For Many Managers, Market Volatility has Put Downward Pressure on Revenues and AUM

The median traditional manager saw a 6 percent drop in assets under management in the first three months of 2022.

Jason Alden / Bloomberg

Jason Alden / Bloomberg

Publicly traded asset managers saw a decline in assets under management, revenue, and non-compensation fees in the first quarter of 2022.

According to a Casey Quirk analysis of 18 listed asset managers in North America released Tuesday, the median traditional manager saw a 6 percent drop in AUM and a 7 percent drop in revenue from the fourth quarter of 2021 to the first quarter of 2022. Casey Quirk, part of Deloitte, attributes the bulk of the decline to the state of capital markets and flows in the first quarter.

“The primary driver of assets and revenue is really capital market performance,” Amanda Walters, a principal at Casey Quirk, told Institutional Investor. “This past quarter was the first time that we saw a lot of capital market volatility in the equity and fixed-income markets. As a result, there was almost an immediate decline in assets under management, as well as revenues.”

In general, flows also contribute materially to fluctuations in assets and revenue, Walters said. In the first quarter of 2022, flows remained steady from the fourth quarter of last year, at just under 1 percent of assets. Over the course of 2021, flows also hovered at 1 percent. “[This] signals that this truly is a function of capital market performance [more] than anything else,” she said.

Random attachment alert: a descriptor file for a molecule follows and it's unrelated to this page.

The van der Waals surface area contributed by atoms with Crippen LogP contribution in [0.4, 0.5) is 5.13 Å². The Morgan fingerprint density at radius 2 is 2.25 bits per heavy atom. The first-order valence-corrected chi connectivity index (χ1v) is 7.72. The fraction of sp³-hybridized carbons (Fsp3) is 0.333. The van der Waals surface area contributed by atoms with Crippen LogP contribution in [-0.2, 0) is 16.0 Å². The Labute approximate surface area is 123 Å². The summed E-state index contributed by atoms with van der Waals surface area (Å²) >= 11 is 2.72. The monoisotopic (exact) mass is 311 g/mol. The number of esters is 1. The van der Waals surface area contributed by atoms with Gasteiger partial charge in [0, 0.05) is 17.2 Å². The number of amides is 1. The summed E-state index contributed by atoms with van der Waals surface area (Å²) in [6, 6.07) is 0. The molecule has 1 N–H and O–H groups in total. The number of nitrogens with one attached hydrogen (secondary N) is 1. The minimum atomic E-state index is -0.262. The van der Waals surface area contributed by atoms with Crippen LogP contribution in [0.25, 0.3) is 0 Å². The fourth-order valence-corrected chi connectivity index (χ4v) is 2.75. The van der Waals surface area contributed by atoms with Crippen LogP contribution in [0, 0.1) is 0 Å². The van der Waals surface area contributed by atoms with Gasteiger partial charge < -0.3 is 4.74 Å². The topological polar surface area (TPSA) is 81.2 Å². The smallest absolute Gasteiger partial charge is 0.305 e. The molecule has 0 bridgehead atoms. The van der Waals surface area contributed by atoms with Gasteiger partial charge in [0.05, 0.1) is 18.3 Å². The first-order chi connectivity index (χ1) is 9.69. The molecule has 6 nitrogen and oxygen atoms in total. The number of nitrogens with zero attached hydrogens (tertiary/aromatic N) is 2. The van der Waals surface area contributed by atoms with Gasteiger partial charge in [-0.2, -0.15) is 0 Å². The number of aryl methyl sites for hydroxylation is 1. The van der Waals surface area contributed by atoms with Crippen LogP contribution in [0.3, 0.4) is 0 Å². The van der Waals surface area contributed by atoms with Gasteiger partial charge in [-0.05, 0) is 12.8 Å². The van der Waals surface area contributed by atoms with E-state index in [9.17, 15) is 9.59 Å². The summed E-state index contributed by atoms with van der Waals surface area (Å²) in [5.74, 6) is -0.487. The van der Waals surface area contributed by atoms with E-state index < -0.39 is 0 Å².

In the first quarter of 2022, asset managers also saw a slight decline in operating expenses, which, according to Walters, includes compensation expenses. Operating expenses for the median manager fell 2 percent from the last quarter of 2021. During the same time period, non-compensation costs — which include data costs, travel, entertainment, marketing, and promotional costs — at traditional managers fell 7 percent.

Walters said it’s not surprising that operating expenses declined slightly because they typically move in lockstep with revenue. However, she added that the decline in operating expenses is muted compared to the 7 percent loss in non-compensation costs. She attributed the contrast to recent efforts by firms to retain talent. “There is a war for talent right now,” Walters said. “Rather than decreasing compensation, they’re hoping to send down profits to retain some of their top talent.”

If market volatility persists over the course of 2022, Casey Quirk expects compensation levels to remain flat or slightly down compared to 2021’s record-breaking compensation levels. Given the current market volatility, Walters said she expects the downward pressure on assets, revenue, and profits to continue throughout the year.

“As a result, you’ll see compensation and non-compensation expenses also coming under pressure as firms try to keep their margins at a healthy and sustainable level,” she said. “I think we’re going to see firms making tough decisions.”